Measurements of electric current are an indispensable functionality of laboratory instruments and universal meters intended for field use. It is worth remembering, however, that such measurements are also necessary in many other devices, e.g. electric motor controllers - determination of an accurate value of a momentary current consumption is of utmost importance to ensure safety of the whole system, since a sudden increase in current supply to the motor (or other executive element) usually means its overload or even failure (e.g. short circuit in an output circuit). In this category we present current sensors offered by the manufacturer of a series of Gravity modules - DFRobot.
An analog sensor from DFRobot that measures the AC current flowing in a wire without cutting it. The measurement range is up to 10 A , and the measurement itself is done...
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Electronic engineers today have many methods for measuring current values - both direct current (DC) and alternating current (AC). While some methods can be applied to both types of current, some techniques are suitable only for one of them. The classic and oldest group of methods for determining the value of alternating currents are techniques based on the phenomenon of electromagnetic induction. Popular current transformers, which are a kind of simple transformers, operate on this principle. Current transformers are used to measure currents of particularly high currents (of the order of tens of amperes and more), although there are also versions available for precise measurements of small currents (below 10 A). For example, the AC current sensor SCT 013-020 allows for measurement of currents up to 20 A, and the construction of the transformer allows for its installation on a wire without cutting the circuit - the measuring probe has the form of a convenient clip in a solid plastic insulation.
Hall effect sensors
Another group of sensors, often used in various industries, is based on the Hall effect. The flow of current in the measured circuit generates a magnetic field whose intensity (and thus also induction) changes proportionally to the instantaneous value of the current. Thanks to this, Hall effect sensors can be used to measure both alternating and direct currents - it is worth remembering that the latter cannot be measured using the previously described transformers. Although the design of Hall effect current sensors is quite demanding in terms of technology, fortunately, the modern electronics engineer does not have to go through the trouble of building such a measuring unit from scratch - there are a number of high quality integrated sensors on the market, ready to be used in any electronic circuit. These sensors offer outputs in analog (voltage) or digital form, which significantly facilitates implementation in the target device. An example of this type of sensor is the module with catalog number DFR-08367, powered by 5 V (on the analog interface) and capable of measuring DC and AC currents up to 20 A.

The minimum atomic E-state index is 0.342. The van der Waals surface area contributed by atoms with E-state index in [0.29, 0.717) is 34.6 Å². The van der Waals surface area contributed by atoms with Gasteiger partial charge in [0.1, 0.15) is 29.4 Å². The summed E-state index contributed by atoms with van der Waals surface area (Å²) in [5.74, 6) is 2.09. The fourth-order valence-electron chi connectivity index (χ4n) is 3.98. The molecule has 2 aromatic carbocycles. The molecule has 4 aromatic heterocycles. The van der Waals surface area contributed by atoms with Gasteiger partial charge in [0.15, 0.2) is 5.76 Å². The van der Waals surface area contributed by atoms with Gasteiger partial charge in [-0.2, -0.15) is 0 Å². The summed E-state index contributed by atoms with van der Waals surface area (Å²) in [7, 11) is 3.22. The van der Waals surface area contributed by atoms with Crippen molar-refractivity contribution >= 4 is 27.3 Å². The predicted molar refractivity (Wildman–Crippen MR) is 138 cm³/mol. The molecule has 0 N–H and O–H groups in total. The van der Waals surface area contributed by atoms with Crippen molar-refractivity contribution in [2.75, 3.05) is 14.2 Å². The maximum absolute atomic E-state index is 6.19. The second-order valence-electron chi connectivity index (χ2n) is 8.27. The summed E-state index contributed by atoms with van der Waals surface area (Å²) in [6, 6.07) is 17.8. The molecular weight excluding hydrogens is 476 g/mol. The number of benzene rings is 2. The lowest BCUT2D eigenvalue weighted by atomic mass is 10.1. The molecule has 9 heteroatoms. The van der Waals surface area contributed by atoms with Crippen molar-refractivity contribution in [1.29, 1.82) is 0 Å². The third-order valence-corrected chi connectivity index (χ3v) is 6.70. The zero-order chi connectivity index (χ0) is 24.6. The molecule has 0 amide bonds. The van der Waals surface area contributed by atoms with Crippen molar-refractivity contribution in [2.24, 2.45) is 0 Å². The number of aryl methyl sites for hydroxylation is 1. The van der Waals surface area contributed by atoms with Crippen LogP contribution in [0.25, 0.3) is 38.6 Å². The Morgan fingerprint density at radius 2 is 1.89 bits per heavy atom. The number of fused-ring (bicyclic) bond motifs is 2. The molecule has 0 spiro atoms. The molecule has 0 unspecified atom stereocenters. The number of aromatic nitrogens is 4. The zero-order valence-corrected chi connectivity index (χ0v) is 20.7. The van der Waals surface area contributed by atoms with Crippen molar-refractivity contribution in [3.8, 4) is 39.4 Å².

Other interesting measurement modules from the Gravity series
DFRobot also offers other modules, perfect for use in various devices and installations for teaching and scientific purposes. An example of such a solution is the integrated module for the measurement of energy consumption in systems supplied with constant voltage (DC) in the range up to 26 V and with current consumption not exceeding 8 A. The small board with index DFR-13753 is equipped with a 4-pin Gravity connector and communicates with an external microcontroller via an I2C serial interface. It can measure energy with an accuracy of 0.2% and is compatible with Arduino and Raspberry Pi, among others. In many practical applications, the 3.7V Li Battery Fuel Gauge V1.0 module can also be used, providing the function of measuring the charge level of a 1-cell lithium-polymer battery. The chip has reverse polarity protection and also offers an alarm output in the form of two goldpin solder pads.